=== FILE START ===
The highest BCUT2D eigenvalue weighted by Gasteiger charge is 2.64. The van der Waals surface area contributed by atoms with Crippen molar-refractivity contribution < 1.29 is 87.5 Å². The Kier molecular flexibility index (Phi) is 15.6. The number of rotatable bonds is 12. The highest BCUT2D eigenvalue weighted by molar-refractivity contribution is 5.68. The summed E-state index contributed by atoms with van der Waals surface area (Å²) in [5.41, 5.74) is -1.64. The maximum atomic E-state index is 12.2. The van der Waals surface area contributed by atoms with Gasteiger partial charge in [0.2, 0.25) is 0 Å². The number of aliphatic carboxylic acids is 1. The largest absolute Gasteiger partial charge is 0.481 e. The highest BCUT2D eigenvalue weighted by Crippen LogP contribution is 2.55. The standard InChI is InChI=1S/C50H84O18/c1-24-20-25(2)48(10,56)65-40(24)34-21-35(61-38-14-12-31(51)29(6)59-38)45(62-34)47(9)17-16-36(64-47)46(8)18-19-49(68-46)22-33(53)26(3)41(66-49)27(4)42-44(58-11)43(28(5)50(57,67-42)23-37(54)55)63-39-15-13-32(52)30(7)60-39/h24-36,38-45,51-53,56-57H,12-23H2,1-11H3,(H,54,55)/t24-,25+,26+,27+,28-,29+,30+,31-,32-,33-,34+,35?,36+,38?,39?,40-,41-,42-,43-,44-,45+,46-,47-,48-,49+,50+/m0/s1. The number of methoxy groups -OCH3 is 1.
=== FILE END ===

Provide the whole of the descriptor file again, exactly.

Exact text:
The highest BCUT2D eigenvalue weighted by Gasteiger charge is 2.64. The van der Waals surface area contributed by atoms with Crippen molar-refractivity contribution < 1.29 is 87.5 Å². The Kier molecular flexibility index (Phi) is 15.6. The number of rotatable bonds is 12. The highest BCUT2D eigenvalue weighted by molar-refractivity contribution is 5.68. The summed E-state index contributed by atoms with van der Waals surface area (Å²) in [5.41, 5.74) is -1.64. The maximum atomic E-state index is 12.2. The van der Waals surface area contributed by atoms with Gasteiger partial charge in [0.2, 0.25) is 0 Å². The number of aliphatic carboxylic acids is 1. The largest absolute Gasteiger partial charge is 0.481 e. The highest BCUT2D eigenvalue weighted by Crippen LogP contribution is 2.55. The standard InChI is InChI=1S/C50H84O18/c1-24-20-25(2)48(10,56)65-40(24)34-21-35(61-38-14-12-31(51)29(6)59-38)45(62-34)47(9)17-16-36(64-47)46(8)18-19-49(68-46)22-33(53)26(3)41(66-49)27(4)42-44(58-11)43(28(5)50(57,67-42)23-37(54)55)63-39-15-13-32(52)30(7)60-39/h24-36,38-45,51-53,56-57H,12-23H2,1-11H3,(H,54,55)/t24-,25+,26+,27+,28-,29+,30+,31-,32-,33-,34+,35?,36+,38?,39?,40-,41-,42-,43-,44-,45+,46-,47-,48-,49+,50+/m0/s1. The number of methoxy groups -OCH3 is 1.